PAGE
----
He was the son of Robert Brooke, a rich merchant and alderman of York, who was twice lord mayor of that city. Anthony Wood states that he was educated at one of the universities; Sidney Lee thought it probable that, like his brother Samuel Brooke, he was a member of Trinity College, Cambridge. He subsequently studied law at Lincoln's Inn, and shared a chamber there with John Donne.
Shortly before Christmas 1601 he witnessed Donne's secret marriage with the daughter of Sir George More, lieutenant of the Tower of London, performed by his brother, Samuel Brooke, and witnessed by the father of the bride, who opposed the match and contrived to commit Donne and his two friends to Fleet Prison immediately afterward. Donne was released first, and he secured the freedom of the Brookes after several weeks' imprisonment.
In 1604 Brooke was elected Member of Parliament for York. He was re-elected MP for York in 1614. He made his way at Lincoln's Inn, becoming a bencher and summer reader in 1614, and was a benefactor of the chapel. While at the Inns of Court he became acquainted with many literary men, among whom were John Selden, Ben Jonson, Michael Drayton, and John Davies of Hereford. William Browne lived on terms of intimacy with him, and to Donne he left by will his portrait of Elizabeth, countess of Southampton. In 1621 he was re-elected MP for York. In 1624 he was elected for both York and Newport (Isle of Wight) and chose to sit for York. He was re-elected MP for York in 1625 and 1626.
William Browne had a high opinion of his friend Brooke's poetic capacity. He eulogises him in Britannia's Pastorals, book ii. song 2. In the fifth eclogue of the Shepheard's Pipe, 1615, which is inscribed to Brooke, Browne urges him to attempt more ambitious poetry than the pastorals which he had already completed. Brooke's works are:
- An elegy on the death of Prince Henry, published with another elegy by William Browne in a volume entitled Two Elegies consecrated to the neverdying Memorie of the most worthily admyred, most hartily loved and generally bewailed prince, Henry, Prince of Wales, London, 1613.
- An eclogue appended to William Browne's Shepheard's Pipe, London, 1614.
- The Ghost of Richard the Third. Expressing himselfe in these three parts: 1, His Character; 2, His Legend; 3, His Tragedie, London, 1614. The unique copy in the Bodleian Library was reprinted by John Payne Collier for the Shakespeare Society in 1844, and by Alexander Balloch Grosart in 1872. It is dedicated to Sir John Crompton and his wife Frances. Thomas Rodd the bookseller first attributed this work to Brooke at the beginning of the 19th century. The only direct clue lies in 'C. B.', the signature of the dedication. George Chapman, William Browne, 'Fr. Dyune Int. Temp.,' George Wither, Robert Daborne, and Ben Jonson contributed commendatory verses.
- Epithalamium—a nuptiall song applied to the ceremonies of marriage, which appears at the close of England's Helicon, 1614.
- A Funerall Poem consecrated to the Memorie of that ever honoured President of Soldyership, Sr Arthure Chichester ... written by Christopher Brooke, gent., in 1624. This poem, to which Wither contributed commendatory verses, was printed for the first time by Grosart in 1872. The manuscript had been in the possession of James Bindley, Richard Heber, and Thomas Corser. Corser printed selections in his Collectanea, and Joseph Haslewood described it in the British Bibliographer, ii. 235.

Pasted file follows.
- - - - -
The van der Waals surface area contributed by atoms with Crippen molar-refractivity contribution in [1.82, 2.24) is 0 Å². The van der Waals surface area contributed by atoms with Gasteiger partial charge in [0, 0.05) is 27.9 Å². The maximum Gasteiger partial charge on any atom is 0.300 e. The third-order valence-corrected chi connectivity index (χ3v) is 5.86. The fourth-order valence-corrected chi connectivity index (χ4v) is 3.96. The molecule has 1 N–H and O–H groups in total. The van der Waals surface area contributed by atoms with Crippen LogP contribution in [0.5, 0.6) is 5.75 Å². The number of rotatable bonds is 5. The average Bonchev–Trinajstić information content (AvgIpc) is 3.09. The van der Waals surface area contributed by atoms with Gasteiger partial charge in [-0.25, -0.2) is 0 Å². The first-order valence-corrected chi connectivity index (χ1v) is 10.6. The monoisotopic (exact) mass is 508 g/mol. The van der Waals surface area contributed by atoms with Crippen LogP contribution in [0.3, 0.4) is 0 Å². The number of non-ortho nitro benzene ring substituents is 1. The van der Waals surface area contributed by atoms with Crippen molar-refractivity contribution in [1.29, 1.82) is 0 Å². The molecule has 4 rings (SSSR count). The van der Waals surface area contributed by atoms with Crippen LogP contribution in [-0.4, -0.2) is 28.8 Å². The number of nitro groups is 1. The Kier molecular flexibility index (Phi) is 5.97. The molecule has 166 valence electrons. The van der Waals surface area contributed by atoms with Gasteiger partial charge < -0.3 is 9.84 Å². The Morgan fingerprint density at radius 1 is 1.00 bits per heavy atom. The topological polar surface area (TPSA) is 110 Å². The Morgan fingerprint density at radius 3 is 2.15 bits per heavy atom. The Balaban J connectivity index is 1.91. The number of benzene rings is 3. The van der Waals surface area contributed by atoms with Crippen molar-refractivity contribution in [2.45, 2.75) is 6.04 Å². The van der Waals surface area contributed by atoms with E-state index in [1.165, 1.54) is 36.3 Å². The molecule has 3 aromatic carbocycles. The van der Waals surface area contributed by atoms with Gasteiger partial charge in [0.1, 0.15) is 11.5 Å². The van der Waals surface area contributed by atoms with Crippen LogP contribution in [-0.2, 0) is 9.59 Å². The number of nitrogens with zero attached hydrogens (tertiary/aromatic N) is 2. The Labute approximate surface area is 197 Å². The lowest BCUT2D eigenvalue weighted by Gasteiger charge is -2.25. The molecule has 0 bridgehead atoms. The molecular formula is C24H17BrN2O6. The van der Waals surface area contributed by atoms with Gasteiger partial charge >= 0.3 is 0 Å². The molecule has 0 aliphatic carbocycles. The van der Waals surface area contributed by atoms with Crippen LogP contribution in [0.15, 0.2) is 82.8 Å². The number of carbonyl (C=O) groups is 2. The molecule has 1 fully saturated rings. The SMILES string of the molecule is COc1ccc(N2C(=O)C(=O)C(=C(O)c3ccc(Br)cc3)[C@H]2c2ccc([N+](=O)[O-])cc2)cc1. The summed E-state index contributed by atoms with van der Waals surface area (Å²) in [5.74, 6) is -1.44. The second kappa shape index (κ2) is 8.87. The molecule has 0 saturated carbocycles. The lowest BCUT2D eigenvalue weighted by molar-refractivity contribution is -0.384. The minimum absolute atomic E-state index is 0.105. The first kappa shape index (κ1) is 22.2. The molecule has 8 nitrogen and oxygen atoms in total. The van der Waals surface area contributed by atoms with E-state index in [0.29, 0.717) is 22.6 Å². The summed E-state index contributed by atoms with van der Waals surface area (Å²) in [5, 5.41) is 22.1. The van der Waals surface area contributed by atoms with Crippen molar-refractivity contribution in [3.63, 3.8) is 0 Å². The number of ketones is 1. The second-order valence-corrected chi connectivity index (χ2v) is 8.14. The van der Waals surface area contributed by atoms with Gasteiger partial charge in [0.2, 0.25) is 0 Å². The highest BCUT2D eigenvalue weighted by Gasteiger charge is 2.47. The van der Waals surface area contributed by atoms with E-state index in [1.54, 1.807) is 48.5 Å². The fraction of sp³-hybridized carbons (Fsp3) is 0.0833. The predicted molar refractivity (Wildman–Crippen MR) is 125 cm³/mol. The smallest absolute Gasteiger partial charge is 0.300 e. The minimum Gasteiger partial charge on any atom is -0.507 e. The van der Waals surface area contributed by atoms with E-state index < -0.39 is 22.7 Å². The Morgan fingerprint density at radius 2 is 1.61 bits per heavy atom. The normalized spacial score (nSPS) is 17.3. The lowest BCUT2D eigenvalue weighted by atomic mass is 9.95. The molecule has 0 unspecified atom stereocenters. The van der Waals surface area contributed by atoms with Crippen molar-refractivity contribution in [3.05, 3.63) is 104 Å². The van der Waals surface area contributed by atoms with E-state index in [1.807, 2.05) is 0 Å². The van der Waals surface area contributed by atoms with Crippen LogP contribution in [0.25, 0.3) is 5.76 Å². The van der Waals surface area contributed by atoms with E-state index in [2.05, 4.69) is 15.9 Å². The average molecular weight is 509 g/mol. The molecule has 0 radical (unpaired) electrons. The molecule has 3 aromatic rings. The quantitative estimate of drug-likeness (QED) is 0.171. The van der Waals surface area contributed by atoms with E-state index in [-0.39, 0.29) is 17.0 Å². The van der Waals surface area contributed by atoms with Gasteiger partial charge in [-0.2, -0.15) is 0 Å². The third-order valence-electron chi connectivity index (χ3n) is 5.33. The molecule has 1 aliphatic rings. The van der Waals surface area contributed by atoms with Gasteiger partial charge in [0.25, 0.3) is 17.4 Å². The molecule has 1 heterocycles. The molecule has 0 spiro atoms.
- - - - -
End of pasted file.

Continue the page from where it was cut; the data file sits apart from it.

Brooke also contributed verses to Michael Drayton's Legend of the Great Cromwell, 1607; to Thomas Coriat's Odcombian Banquet, 1611; to Henry Lichfield's First Set of Madrigals, 1614 (two pieces, one to the Lady Cheyney and another to the author); and to Browne's Britannia's Pastorals, 1625. He also wrote (20 December 1597) inscriptions for the tombs of Elizabeth, wife of Charles Croft, and of the wife of Thomas Crompton.
Brooke married Mary Jacob on 18 December 1619 at the church of St. Martin's-in-the-Fields by Charing Cross. Formerly married to Sir Robert Jacobe, Solicitor General for Ireland, she continued to be known as 'Lady Jacob' even after her marriage to Brooke. She was the daughter of the merchant William Lynch of Southampton (d. 1617) and first married David Targett of Southampton (d. 1602) by whom she had a son, William (d. 1627), later a soldier serving in Denmark. She had at least five children by her marriage to Jacob, one of whom, Mary, survived her: and from her last marriage she had a son, John Brooke. Lady Jacob had the reputation of a female 'wit' and once caused comment by ridiculing Count Gondomar the Spanish Ambassador. She predeceased Brooke in 1622, being spiritually supported in her last illness by his friend Dr. Donne.
- He is not mentioned in Venn's Alumni Cantabrigienses.
- Willis, Browne (1750). Notitia Parliamentaria, Part II: A Series or Lists of the Representatives in the several Parliaments held from the Reformation 1541, to the Restoration 1660 .... London. pp. 166-239.
- Brooke held a clerkship under Sir John in his office of Curographer of the Fines: Will of Sir John Crompton 1624, UK National Archives, Catalogue reference prob/11/143
- Will of Christopher Brooke 1628, UK National Archives, Catalogue reference prob/11/154
- Will of William Linche 1617, UK National Archives, Catalogue reference prob/11/129
- Will of David Targett 1602: UK National Archives, Catalogue reference prob/11/101 ; Will of William Targett 1627: National Archives, Catalogue reference prob/11/154
- Michelle O'Callaghan, ‘Brooke, Christopher (c.1570–1628)’, Oxford Dictionary of National Biography, Oxford University Press, Sept 2004; online edn, Oct 2006
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- This article incorporates text from a publication now in the public domain: "Brooke, Christopher". Dictionary of National Biography. London: Smith, Elder & Co. 1885–1900.
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